Stunning views from Mount Wilson.

Jean-Baptiste Barriére.
The September 1 Labor Day Weekend concert opened with the stately Sonate No. 4 (Duett) in G major from Livre IV de sonates pour violoncelle et la bass continue (1740) by the Frenchman Jean-Baptiste Barriére (1707-1747). In this piece Barriére—an accomplished cellist himself—elicits the charm of 18th century royal Paris but also delivers many little surprises, with skillful double stops (playing two strings at once), creating a sound that in the Dome was almost like a small string orchestra with a velvety polish. Not a bad start to show off what this venue is capable of.

Luigi Boccherini (1743-1805).
The 5 p.m. audience of over 100—the seating is limited due to the curvature of the balcony around the great 100-inch telescope—was now calmed and entranced on a warm late summer afternoon with the sunlight illuminating the interior of the Dome. Next was the more well-known Sonata for Two Cellos in C major G.74 by the Italian Luigi Boccherini, which showcased these players’ ability to sing on the instrument and fly through technically challenging material. Boccherini feels underrated by today’s standards; his music is lively, engaging and well- crafted, and he served as an important bridge between the Rococo and Classical periods.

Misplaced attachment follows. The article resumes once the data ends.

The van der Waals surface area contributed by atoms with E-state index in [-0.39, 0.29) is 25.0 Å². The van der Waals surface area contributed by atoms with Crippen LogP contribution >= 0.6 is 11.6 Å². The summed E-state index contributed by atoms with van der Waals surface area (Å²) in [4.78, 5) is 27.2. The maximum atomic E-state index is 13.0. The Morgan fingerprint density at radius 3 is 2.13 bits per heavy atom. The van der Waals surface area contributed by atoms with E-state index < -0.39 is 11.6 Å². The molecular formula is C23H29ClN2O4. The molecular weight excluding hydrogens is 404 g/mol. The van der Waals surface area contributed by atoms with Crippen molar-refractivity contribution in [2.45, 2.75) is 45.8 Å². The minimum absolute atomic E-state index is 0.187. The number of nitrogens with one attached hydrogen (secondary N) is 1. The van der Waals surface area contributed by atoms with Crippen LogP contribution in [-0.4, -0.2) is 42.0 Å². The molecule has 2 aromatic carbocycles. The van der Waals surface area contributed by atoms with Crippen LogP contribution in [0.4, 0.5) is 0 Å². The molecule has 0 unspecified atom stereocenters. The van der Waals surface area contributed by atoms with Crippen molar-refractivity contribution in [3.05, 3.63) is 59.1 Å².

Sold-out crowd for both performances.
Cécilia Tsan’s day jobs are that of Principal Cellist with the Long Beach Symphony and LA Master Chorale. Eric Byers is the cellist with the noted Calder Quartet. These superb players, at the top of their game, had been rehearsing all week leading up to the concert and it showed. Tsan and Byers engaged in spirited musical conversations, echoing each other’s phrases and nuances to create a fascinating stereo effect in the Dome. What also quickly became apparent was that both cellists were as comfortable in the rich lower registers of the instrument as in its lofty ranges, high on the A string, where the cello begins to sound even more like a singing human voice.